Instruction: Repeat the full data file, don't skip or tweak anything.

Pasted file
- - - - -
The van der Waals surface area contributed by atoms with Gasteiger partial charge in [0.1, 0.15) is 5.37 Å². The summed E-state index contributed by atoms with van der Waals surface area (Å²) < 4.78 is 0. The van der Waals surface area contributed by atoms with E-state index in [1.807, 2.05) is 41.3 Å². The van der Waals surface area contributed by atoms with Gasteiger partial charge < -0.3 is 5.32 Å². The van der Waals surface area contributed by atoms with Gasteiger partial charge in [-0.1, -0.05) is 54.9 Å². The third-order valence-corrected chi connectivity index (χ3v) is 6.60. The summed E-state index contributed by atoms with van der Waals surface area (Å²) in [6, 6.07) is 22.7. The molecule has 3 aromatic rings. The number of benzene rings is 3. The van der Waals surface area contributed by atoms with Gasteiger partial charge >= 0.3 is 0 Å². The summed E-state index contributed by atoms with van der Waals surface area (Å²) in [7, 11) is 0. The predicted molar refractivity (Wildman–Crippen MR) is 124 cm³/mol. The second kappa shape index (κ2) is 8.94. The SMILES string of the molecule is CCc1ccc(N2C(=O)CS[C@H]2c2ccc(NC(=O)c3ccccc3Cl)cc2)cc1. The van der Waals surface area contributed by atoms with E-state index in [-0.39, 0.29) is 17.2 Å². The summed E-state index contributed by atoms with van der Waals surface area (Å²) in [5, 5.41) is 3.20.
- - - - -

The van der Waals surface area contributed by atoms with Gasteiger partial charge in [0.1, 0.15) is 5.37 Å². The summed E-state index contributed by atoms with van der Waals surface area (Å²) < 4.78 is 0. The van der Waals surface area contributed by atoms with E-state index in [1.807, 2.05) is 41.3 Å². The van der Waals surface area contributed by atoms with Gasteiger partial charge < -0.3 is 5.32 Å². The van der Waals surface area contributed by atoms with Gasteiger partial charge in [-0.1, -0.05) is 54.9 Å². The third-order valence-corrected chi connectivity index (χ3v) is 6.60. The summed E-state index contributed by atoms with van der Waals surface area (Å²) in [6, 6.07) is 22.7. The molecule has 3 aromatic rings. The number of benzene rings is 3. The van der Waals surface area contributed by atoms with Gasteiger partial charge >= 0.3 is 0 Å². The summed E-state index contributed by atoms with van der Waals surface area (Å²) in [7, 11) is 0. The predicted molar refractivity (Wildman–Crippen MR) is 124 cm³/mol. The second kappa shape index (κ2) is 8.94. The SMILES string of the molecule is CCc1ccc(N2C(=O)CS[C@H]2c2ccc(NC(=O)c3ccccc3Cl)cc2)cc1. The van der Waals surface area contributed by atoms with E-state index in [-0.39, 0.29) is 17.2 Å². The summed E-state index contributed by atoms with van der Waals surface area (Å²) in [5, 5.41) is 3.20.